Thursday, July 5, 2018

Dodge, Typical 1941 American Car

By the 1941 model year, mainstream American cars had reached an important milestone in the design evolution from boxy bodies with discrete elements (headlights, hoods, fenders, etc.) to integrated, envelope-bodies such as appeared on 1949 Fords.

This milestone was the elimination of awkwardness.  Body components were now largely integrated and overall shapes were rounded as a gesture (as well as a little reality) toward aerodynamic efficiency -- "streamlining" was the catchword of the day.  But the key 1941 distinction was that shapes and details, including ornamentation, were in synch.  Some brands attained this before 1941, and by that year almost all brands had followed into line.

This post features what I'm calling a "typical" 1941 brand: Chrysler Corporation's Dodge.  Why Dodge?  For one thing it was a lower-middle market level brand -- not an inexpensive entry-level car, nor a high-priced fancy one, inaccessible to an average car buyer.  It was not a product of a minor firm that might have lacked product development funds, especially as the Great Depression was finally ending: it was essentially state-of-the-art from an engineering standpoint.  It was not a Ford product, Fords being industry engineering laggards in many respects.  Nor was it a General Motors brand, GM being the style leader.  So Dodges represent a kind of happy medium.  Chrysler Corporation was engineering-dominated and prosperous.  Dodge styling was in line with current fashions.

Below are photos of '41 Dodges up for sale.  The black six-window car is a Dodge Custom Town Sedan that was offered for auction by Mecum.  The two-tone four-window Dodge Luxury Liner 4-door sedan was offered for sale by Specialty Sales.  Click on the images to enlarge.


The Dodge Custom Town Sedan.  Fenders were still somewhat separate items in 1941, yet more far more integrated than those of cars of a decade before due to the high, wide catwalk between the wheels and the hood.  Some Dodges still had exposed running boards, unlike many other '41s.  The grille design was in the newly fashionable horizontal mode, headlights had moved to the edges of the front fenders.  This body was introduced across the Chrysler line for 1940.

In those days, stylists usually paid little attention cars' rear ends, so these tended to be rather plain, as seen here.  Chrysler Corporation cars featured a brake light positioned on the trunk lid above the license plate.  Back windows were given curved glass, the rest had flat glass -- common 1941 practice.

Sides views showing open and shut doors.  Six-window Chrysler products had latches fitted to B-pillars, so back-seat doors were hinged at the rear.  Note the position of the steering wheel and its column.

The driver's compartment.  Not really seen is the bench-style front seat common on American cars through the 1950s.  Fabric covering on doors and the seat is typical for 1941 -- fine, fuzzy texture and bland colors.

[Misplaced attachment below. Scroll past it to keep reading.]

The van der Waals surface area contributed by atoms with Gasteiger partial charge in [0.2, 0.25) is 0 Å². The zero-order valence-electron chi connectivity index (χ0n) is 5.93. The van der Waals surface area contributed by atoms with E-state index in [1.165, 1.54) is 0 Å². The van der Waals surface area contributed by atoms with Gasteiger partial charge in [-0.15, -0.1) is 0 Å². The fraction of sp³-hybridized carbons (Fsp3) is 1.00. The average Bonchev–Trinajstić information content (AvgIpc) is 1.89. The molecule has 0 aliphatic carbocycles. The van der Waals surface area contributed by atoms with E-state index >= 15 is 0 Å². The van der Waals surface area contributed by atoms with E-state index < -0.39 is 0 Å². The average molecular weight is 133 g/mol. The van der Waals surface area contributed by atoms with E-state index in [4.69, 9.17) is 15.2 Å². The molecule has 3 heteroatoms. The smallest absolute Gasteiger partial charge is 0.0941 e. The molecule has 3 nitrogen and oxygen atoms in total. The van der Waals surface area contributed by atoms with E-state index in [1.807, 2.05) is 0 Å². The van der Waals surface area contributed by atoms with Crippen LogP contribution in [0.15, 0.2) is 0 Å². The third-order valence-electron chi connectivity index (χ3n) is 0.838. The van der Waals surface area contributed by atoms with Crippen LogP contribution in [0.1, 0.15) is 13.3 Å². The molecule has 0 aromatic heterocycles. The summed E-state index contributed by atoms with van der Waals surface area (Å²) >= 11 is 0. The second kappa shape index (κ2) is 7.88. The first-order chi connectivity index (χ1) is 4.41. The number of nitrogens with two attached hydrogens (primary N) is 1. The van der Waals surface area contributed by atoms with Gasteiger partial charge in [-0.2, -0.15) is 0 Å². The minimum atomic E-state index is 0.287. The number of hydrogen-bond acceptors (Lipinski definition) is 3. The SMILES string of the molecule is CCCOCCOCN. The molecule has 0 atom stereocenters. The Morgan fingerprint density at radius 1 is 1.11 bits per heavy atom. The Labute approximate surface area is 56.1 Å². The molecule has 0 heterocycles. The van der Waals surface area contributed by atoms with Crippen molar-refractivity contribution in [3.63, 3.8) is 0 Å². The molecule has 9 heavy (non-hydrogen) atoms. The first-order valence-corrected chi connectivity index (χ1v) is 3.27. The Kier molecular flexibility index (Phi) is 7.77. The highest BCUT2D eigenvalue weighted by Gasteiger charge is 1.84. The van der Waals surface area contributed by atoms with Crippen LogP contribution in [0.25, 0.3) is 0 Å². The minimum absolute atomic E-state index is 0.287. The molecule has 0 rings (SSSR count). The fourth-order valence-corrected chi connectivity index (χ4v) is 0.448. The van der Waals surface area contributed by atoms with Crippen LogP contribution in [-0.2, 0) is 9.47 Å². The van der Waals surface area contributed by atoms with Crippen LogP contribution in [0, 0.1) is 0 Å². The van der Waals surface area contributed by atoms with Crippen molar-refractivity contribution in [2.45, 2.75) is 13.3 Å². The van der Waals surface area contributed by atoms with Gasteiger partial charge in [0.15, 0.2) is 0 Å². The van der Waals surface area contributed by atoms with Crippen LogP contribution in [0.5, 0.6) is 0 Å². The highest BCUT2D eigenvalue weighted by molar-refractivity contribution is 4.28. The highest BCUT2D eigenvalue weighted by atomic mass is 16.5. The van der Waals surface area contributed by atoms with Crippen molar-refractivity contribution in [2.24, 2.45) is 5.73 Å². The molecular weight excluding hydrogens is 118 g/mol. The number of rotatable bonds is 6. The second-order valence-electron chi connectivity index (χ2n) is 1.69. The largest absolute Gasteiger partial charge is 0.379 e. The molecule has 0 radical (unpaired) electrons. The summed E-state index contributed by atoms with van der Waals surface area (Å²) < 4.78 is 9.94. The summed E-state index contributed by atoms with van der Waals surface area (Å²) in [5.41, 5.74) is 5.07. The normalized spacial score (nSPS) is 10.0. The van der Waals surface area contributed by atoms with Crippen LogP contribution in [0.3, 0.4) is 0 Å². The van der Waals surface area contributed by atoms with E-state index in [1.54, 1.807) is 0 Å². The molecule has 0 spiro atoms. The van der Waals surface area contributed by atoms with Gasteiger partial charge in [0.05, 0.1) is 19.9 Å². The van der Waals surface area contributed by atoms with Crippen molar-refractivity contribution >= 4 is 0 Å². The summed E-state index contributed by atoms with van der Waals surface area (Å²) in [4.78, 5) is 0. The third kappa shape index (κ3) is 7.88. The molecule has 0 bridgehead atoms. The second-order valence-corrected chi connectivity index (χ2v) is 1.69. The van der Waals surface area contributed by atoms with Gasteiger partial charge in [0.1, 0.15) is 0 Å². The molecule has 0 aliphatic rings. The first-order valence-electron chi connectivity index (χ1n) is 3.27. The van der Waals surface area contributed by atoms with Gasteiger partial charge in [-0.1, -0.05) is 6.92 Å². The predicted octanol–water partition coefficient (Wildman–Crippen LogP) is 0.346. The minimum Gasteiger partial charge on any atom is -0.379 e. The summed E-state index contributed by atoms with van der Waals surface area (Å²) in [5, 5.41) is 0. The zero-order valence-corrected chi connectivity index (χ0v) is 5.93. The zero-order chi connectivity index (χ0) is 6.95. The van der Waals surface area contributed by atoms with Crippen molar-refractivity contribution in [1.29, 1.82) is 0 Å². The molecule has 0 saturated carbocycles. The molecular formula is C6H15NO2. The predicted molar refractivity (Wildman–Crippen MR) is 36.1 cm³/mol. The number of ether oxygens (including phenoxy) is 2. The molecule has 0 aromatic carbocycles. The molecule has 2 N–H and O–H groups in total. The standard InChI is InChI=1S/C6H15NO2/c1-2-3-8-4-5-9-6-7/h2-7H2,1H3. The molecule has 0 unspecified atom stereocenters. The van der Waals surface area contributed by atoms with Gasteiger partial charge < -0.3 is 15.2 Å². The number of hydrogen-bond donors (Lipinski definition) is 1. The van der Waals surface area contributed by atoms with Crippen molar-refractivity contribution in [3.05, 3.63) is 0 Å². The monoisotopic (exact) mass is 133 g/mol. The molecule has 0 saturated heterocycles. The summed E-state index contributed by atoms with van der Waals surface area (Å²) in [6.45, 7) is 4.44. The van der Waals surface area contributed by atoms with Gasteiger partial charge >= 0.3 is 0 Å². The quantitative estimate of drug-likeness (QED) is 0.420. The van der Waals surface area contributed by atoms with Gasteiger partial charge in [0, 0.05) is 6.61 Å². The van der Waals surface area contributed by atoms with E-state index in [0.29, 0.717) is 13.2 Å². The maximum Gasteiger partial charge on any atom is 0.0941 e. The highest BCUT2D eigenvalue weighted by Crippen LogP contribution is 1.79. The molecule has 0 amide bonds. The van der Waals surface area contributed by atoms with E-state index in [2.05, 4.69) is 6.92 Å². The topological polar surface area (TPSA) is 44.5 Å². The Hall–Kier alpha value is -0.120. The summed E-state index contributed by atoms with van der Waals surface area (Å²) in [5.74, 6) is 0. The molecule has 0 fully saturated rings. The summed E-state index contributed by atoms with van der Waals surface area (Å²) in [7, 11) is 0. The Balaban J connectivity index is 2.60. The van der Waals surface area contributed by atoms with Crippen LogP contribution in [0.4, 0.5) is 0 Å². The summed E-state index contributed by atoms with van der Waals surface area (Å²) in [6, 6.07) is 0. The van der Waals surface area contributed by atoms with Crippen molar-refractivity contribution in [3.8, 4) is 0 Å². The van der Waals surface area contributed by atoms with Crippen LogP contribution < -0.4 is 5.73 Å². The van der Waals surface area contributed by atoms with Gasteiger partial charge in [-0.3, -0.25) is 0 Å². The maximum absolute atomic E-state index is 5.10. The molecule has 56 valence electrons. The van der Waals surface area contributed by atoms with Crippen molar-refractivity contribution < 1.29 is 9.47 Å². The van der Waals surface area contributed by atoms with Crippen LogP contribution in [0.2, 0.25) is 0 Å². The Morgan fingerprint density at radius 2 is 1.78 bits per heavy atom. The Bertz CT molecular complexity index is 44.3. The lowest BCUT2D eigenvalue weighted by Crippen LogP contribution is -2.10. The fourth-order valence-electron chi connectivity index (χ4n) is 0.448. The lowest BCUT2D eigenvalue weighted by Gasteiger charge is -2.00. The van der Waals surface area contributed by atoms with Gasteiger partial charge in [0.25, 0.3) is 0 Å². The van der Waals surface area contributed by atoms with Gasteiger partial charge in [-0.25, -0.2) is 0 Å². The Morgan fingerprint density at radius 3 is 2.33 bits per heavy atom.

The instrument panel has a somewhat symmetrical layout in that the instruments on the left could in theory (and in practice, for all I know) be swapped with the clock and glove box on the right when exported to countries with right-hand drive.  The center has the radio speaker and those buttons to its left are for station selection.  This car's steering wheel ensemble contains a horn ring; my father's '41 Pontiac's horn was activated by small buttons on steering wheel spokes.  Note the steering wheel column-mounted gear selector, a fashionable feature.  It eliminated a floor-mounted shift that interfered with a passenger seated in the middle of the bench; the idea was to claim six-passenger seating as a marketing feature.  The disadvantage of column shifts was that connections were wobbly, not as precise as floor-mounted versions.

The Dodge Luxury Liner.  Its rear doors are hinged on the B-pillars, a safer arrangement.  This model has a fancier interior than that of the Custom Town Sedan.  The running board is partly sheathed.

View of the 1941 Dodge grille.

The four instruments at the left next to the partly hidden speedometer are for fuel level, water temperature, oil pressure, and battery -- not necessarily in that order.  The fabrics on the seats and door panels are more richly textured and colorful than usual for 1941.

The rear passenger compartment is also fancy from a fabric standpoint.  On the other hand, those grab straps were common then, as were the robe cord and ash tray mounded on the back of the front seat.  There should be a window crank on the door, but it seems to be missing.

The trunk is typical for '41.  The vertical spare tire placement allows access with lesser disturbance of carried items than would be the case for a spare being hidden under the floor.  This also potentially freed up space for the gas tank.

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